The African socio-economic and political construct under the AfCFTA dispensation must be able to provide security for the youth – security of livelihood, security of movement, security of innovation, security of lives and property. AfCFTA must be driven by the raw socioeconomic and might of a young and vibrant population and SMEs, not big government and big multinationals.
Cooperation on Infrastructure
The African Development Bank estimates that Africa’s infrastructure needs amount to $130–$170 billion a year, with a financing gap in the range $67.6–$107.5 billion. However, the lack of cooperation on infrastructure has been as deleterious to African development as the lack of funds, which is always the first to be touted.
To make the AfCFTA work, there is a need to connect African economies both regionally and on a continental scale through reliable infrastructure, which is conceptualized, financed, and protected in common. Duplication and waste in infrastructural development must be jettisoned for optimal development of a regional or continental infrastructural blueprint.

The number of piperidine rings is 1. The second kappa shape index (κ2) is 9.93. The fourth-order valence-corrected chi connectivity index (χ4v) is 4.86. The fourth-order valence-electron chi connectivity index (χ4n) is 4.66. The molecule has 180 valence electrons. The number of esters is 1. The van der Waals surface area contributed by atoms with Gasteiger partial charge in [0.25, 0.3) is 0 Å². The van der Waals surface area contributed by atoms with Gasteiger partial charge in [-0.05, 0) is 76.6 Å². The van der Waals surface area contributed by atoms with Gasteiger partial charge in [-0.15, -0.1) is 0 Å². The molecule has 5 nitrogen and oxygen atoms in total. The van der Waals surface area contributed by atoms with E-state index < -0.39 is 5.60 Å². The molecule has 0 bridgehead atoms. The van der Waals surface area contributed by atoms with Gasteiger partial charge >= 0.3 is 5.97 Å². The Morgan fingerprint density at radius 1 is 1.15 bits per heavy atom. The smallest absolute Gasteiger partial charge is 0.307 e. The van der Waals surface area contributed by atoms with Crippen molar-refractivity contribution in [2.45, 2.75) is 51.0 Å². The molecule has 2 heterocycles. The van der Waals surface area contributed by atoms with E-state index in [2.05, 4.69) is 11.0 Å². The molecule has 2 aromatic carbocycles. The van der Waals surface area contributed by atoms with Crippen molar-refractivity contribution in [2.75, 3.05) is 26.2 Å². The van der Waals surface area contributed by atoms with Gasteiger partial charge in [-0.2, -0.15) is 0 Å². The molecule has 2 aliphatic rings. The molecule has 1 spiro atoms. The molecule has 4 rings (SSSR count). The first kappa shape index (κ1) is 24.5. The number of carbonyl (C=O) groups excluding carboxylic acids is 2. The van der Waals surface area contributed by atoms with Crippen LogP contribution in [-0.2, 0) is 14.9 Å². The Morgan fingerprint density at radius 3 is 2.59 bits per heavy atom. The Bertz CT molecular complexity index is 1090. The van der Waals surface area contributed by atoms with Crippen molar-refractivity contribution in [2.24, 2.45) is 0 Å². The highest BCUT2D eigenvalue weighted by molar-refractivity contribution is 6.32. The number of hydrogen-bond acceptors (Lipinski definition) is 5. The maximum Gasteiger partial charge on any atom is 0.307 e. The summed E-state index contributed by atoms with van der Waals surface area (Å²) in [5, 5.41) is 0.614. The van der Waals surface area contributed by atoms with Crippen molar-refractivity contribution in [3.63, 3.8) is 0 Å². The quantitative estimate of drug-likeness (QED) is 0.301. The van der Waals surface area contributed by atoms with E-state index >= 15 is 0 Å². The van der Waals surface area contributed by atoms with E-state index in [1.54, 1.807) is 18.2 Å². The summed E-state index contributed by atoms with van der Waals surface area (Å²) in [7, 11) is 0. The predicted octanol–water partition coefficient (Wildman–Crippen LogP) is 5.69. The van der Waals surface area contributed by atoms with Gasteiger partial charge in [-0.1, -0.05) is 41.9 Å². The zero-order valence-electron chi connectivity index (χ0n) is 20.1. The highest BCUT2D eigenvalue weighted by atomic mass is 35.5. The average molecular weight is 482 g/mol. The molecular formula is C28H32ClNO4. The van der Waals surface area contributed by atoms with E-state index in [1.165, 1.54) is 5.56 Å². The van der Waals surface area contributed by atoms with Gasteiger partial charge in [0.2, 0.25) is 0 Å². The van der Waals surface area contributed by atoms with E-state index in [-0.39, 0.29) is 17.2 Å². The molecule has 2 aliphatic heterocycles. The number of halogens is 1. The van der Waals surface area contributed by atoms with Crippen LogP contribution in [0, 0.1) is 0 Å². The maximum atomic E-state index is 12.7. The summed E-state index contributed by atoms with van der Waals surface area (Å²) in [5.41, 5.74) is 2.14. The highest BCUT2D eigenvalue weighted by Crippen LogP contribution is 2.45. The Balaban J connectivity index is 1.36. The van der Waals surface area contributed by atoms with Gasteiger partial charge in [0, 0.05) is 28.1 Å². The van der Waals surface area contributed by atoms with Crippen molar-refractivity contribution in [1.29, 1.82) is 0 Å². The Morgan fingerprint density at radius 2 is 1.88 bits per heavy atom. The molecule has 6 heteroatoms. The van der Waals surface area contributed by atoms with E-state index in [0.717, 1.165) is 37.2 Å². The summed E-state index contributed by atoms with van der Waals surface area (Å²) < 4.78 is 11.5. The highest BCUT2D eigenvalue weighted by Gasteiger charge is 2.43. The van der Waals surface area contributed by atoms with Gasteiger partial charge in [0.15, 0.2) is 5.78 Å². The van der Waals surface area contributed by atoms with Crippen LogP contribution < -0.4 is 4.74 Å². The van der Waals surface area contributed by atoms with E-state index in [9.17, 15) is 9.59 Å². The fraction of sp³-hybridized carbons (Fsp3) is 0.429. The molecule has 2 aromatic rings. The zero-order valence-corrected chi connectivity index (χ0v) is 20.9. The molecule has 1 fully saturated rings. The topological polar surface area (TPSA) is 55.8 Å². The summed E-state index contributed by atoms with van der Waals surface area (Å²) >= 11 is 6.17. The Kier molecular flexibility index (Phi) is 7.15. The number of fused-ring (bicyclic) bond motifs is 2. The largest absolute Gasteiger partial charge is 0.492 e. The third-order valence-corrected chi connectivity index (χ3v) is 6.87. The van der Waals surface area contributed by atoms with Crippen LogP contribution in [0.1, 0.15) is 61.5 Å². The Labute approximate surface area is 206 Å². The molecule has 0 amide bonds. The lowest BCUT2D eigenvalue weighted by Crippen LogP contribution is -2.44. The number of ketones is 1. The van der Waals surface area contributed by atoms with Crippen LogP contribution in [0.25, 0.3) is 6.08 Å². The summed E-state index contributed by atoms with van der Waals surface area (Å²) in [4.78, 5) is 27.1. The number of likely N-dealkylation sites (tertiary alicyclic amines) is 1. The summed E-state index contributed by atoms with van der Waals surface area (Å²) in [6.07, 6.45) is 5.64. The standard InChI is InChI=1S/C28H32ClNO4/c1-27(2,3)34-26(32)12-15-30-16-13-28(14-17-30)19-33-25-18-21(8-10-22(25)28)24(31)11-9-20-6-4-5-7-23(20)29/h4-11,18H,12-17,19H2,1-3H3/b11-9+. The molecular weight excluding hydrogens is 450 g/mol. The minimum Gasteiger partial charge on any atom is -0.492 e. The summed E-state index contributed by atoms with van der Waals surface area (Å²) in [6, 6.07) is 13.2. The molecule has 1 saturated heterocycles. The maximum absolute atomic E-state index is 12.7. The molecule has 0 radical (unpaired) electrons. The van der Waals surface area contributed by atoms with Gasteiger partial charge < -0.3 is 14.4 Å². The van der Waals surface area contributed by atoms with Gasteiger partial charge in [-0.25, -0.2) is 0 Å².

Cooperation on infrastructure must include security infrastructure. What happens North of Mozambique should not be disconnected from solutions deployed South of Nigeria. We cannot promote trade without protecting production and investment across the continent. Mozambique’s insurgence problem is not just a Mozambican or Southern African issue, it is a threat to the entire continent and there must be concern and commitment to action in Abuja and Accra as there is in Pretoria and Pemba.
Cooperation on Energy
Africa’s energy poverty or its deficiency in any form is bad for business, both for Africa and the rest of the world. More than 600 million people in Africa live without electricity, including more than 80 percent of those residing in rural areas. Only two countries in the region, Mauritius and Seychelles, have near universal electricity coverage. Household electricity access is 75 percent or higher in only six nations in Africa. Almost two-thirds of the countries in the region have household access rates of less than 50 percent